Blogception: The person behind the blogs

The volunteers at the museum make the work and projects we do achievable.

From supporting educational groups, adding to the visitor experience, and assisting with collections – they make continuing The Argylls story possible.

This month’s volunteer focus seems like a blogception, as we look at the work of Content Volunteer, Caitlin. If you have read any blog the museum has produced recently, you will be familiar with Caitlin’s work. Caitlin originally started to get involved with the museum during her master’s degree in Heritage at the University of Stirling. She first started assisting with schools before moving on to support the monthly blogs that are produced. As she moved towards the end of her studies, Caitlin moved back home to Fife, but continued to support the museum team.

Caitlin S (volunteer, larger image) and Caitlin M (staff, corner image) during one of their monthly catch ups
Photo Credits: The Argyll and Sutherland Highlanders Museum

Caitlin has produced over 13 blogs at the time of writing with over 3000 reads across these – so I had to ask her if there any favourite or notable pieces of hers that came to mind. She answered almost immediately that she enjoyed reaseaching about the watches and objects that have radium paint on them, especially with the history of the factory workers with the consequences of this element being used. You can read this here:

Jaeger-Le Coultre pocket watch 1939-45, which Caitlin discusses in her blog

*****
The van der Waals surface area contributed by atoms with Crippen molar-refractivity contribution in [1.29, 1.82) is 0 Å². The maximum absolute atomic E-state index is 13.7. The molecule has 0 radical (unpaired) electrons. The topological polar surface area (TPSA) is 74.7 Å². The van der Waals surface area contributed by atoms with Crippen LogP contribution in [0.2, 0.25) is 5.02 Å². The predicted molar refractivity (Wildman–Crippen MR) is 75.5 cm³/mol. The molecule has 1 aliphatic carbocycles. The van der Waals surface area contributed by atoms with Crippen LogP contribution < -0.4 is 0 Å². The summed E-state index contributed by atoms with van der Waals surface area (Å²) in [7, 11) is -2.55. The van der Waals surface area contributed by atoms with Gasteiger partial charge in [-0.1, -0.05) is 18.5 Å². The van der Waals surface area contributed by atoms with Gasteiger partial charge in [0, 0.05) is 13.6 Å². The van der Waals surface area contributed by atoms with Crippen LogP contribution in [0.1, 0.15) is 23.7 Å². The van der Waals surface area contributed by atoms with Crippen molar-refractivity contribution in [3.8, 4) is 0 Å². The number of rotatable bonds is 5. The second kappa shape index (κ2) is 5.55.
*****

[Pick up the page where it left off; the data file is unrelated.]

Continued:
Photo credits: The Argyll and Sutherland Highlanders Regimental Museum

She quickly followed that she enjoyed the Prisoner of War piece, particularly since she got to handle and work with this extensive collection, which belong with James “Weir” Baird, a Private during World War Two. This incredible account was one she enjoyed due to the story and the experience she gained. Find about about Weir’s story here:

Portrait of Private James Weir Baird, the focus of the Prisoner of War blog and whose collection Caitlin worked closely with.
Photo credits: The Argyll and Sutherland Highlanders Regimental Museum/ Elizabeth Baird

When asked if there’s anything she has learnt during her time so far producing this online content, Caitlin stated that everytime she has wrote a blog, she learns all about the object or the story she’s writing about. She also mentioned that before her time with the museum, she didn’t understand much about Scottish regimental history and that this role has helped with this. Most notably, she mentioned about the oppertunities she has had to handle museum collections whilst undertaking her research – something she hadn’t had experience in before.

Caitlin also mentioned that her experience with the museum team has significantly enhanced her understanding of the sector. Collaborating closely with the team and engaging in conversations with them has revealed the diverse range of roles within the industry and the various career paths available. She also noted that this opportunity has been instrumental in helping her gain a foothold in the cultural sector.

One of Caitlin’s most read blogs, and the first she produced, looks at the museum collections of sweetheart brooches
Photo Credits: The Argyll and Sutherland Highlanders Museum

Since finishing her Master’s degree in 2023, Caitlin works part time as a Museum Assistant at the St. Andrews Museum whilst also continuing to support the museums digital offer.

As someone who “meets” (online) with Caitlin every month,  I am not only incredibly grateful for her work, but it speaks to her dedication that despite moving away, she continues to support to keeping in touch with me and produces fantastic pieces. I hope she knows how important her work is in not only reaching international audiences, but also in telling stories in depth that we just cannot do on social media platforms.

Thank you, Caitlin!

Written by Caitlin Meldrum, Audience and Communications Officer.